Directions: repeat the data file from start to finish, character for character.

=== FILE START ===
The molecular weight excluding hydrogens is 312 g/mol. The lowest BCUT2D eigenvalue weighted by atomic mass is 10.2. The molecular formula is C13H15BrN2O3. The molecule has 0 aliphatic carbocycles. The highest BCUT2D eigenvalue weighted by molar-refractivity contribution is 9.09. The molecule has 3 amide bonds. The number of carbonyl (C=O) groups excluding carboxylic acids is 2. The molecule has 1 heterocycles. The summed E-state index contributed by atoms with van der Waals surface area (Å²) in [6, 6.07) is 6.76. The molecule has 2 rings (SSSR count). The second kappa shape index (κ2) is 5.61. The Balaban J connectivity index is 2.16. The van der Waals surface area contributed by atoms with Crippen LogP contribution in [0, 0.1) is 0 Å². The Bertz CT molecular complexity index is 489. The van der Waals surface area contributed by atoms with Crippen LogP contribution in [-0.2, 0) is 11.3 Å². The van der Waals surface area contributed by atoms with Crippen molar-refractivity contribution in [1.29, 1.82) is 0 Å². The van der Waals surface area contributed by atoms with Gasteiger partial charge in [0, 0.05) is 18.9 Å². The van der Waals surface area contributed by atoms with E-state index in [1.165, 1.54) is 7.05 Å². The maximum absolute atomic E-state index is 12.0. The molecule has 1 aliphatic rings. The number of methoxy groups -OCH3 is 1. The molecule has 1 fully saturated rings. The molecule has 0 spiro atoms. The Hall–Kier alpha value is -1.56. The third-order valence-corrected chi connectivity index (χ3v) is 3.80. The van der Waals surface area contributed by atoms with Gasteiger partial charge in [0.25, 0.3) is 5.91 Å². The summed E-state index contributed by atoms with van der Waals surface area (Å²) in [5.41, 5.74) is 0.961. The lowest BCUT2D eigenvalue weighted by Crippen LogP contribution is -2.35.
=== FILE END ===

The molecular weight excluding hydrogens is 312 g/mol. The lowest BCUT2D eigenvalue weighted by atomic mass is 10.2. The molecular formula is C13H15BrN2O3. The molecule has 0 aliphatic carbocycles. The highest BCUT2D eigenvalue weighted by molar-refractivity contribution is 9.09. The molecule has 3 amide bonds. The number of carbonyl (C=O) groups excluding carboxylic acids is 2. The molecule has 1 heterocycles. The summed E-state index contributed by atoms with van der Waals surface area (Å²) in [6, 6.07) is 6.76. The molecule has 2 rings (SSSR count). The second kappa shape index (κ2) is 5.61. The Balaban J connectivity index is 2.16. The van der Waals surface area contributed by atoms with Crippen LogP contribution in [0, 0.1) is 0 Å². The Bertz CT molecular complexity index is 489. The van der Waals surface area contributed by atoms with Crippen LogP contribution in [-0.2, 0) is 11.3 Å². The van der Waals surface area contributed by atoms with Crippen molar-refractivity contribution in [1.29, 1.82) is 0 Å². The van der Waals surface area contributed by atoms with Gasteiger partial charge in [0, 0.05) is 18.9 Å². The van der Waals surface area contributed by atoms with E-state index in [1.165, 1.54) is 7.05 Å². The maximum absolute atomic E-state index is 12.0. The molecule has 1 aliphatic rings. The number of methoxy groups -OCH3 is 1. The molecule has 1 fully saturated rings. The molecule has 0 spiro atoms. The Hall–Kier alpha value is -1.56. The third-order valence-corrected chi connectivity index (χ3v) is 3.80. The van der Waals surface area contributed by atoms with Gasteiger partial charge in [0.25, 0.3) is 5.91 Å². The summed E-state index contributed by atoms with van der Waals surface area (Å²) in [5.41, 5.74) is 0.961. The lowest BCUT2D eigenvalue weighted by Crippen LogP contribution is -2.35.